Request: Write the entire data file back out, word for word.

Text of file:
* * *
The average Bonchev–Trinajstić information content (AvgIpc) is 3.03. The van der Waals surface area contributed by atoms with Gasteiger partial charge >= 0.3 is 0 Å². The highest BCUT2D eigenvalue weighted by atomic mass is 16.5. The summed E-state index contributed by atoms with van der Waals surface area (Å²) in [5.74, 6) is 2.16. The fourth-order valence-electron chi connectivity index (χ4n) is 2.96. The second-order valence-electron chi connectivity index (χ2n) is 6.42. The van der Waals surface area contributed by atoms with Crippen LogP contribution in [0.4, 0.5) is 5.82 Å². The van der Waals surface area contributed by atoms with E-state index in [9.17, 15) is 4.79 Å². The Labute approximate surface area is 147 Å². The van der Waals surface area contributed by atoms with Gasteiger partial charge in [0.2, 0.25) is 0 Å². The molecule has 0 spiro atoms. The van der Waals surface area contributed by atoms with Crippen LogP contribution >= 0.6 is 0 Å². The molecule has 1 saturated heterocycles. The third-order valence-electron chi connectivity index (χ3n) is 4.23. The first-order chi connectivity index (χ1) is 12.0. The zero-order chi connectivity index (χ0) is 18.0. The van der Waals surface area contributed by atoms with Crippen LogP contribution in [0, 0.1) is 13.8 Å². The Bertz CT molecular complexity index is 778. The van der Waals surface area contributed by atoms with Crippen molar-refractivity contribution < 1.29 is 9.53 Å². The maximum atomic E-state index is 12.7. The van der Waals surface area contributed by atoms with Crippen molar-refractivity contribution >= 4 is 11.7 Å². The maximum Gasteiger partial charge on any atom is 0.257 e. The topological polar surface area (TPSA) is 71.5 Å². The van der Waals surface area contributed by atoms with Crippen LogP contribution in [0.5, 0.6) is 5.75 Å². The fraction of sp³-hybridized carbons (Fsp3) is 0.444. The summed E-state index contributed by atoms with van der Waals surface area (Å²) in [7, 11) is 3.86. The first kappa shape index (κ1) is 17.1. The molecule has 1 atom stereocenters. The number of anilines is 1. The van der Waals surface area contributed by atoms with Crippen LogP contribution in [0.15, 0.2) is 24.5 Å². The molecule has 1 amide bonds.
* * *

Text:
The average Bonchev–Trinajstić information content (AvgIpc) is 3.03. The van der Waals surface area contributed by atoms with Gasteiger partial charge >= 0.3 is 0 Å². The highest BCUT2D eigenvalue weighted by atomic mass is 16.5. The summed E-state index contributed by atoms with van der Waals surface area (Å²) in [5.74, 6) is 2.16. The fourth-order valence-electron chi connectivity index (χ4n) is 2.96. The second-order valence-electron chi connectivity index (χ2n) is 6.42. The van der Waals surface area contributed by atoms with Crippen LogP contribution in [0.4, 0.5) is 5.82 Å². The van der Waals surface area contributed by atoms with E-state index in [9.17, 15) is 4.79 Å². The Labute approximate surface area is 147 Å². The van der Waals surface area contributed by atoms with Gasteiger partial charge in [0.2, 0.25) is 0 Å². The molecule has 0 spiro atoms. The van der Waals surface area contributed by atoms with Crippen LogP contribution >= 0.6 is 0 Å². The molecule has 1 saturated heterocycles. The third-order valence-electron chi connectivity index (χ3n) is 4.23. The first-order chi connectivity index (χ1) is 12.0. The zero-order chi connectivity index (χ0) is 18.0. The van der Waals surface area contributed by atoms with Crippen LogP contribution in [0, 0.1) is 13.8 Å². The Bertz CT molecular complexity index is 778. The van der Waals surface area contributed by atoms with Crippen molar-refractivity contribution < 1.29 is 9.53 Å². The maximum atomic E-state index is 12.7. The van der Waals surface area contributed by atoms with Crippen molar-refractivity contribution >= 4 is 11.7 Å². The maximum Gasteiger partial charge on any atom is 0.257 e. The topological polar surface area (TPSA) is 71.5 Å². The van der Waals surface area contributed by atoms with Crippen LogP contribution in [0.5, 0.6) is 5.75 Å². The fraction of sp³-hybridized carbons (Fsp3) is 0.444. The summed E-state index contributed by atoms with van der Waals surface area (Å²) in [7, 11) is 3.86. The first kappa shape index (κ1) is 17.1. The molecule has 1 atom stereocenters. The number of anilines is 1. The van der Waals surface area contributed by atoms with Crippen LogP contribution in [0.15, 0.2) is 24.5 Å². The molecule has 1 amide bonds.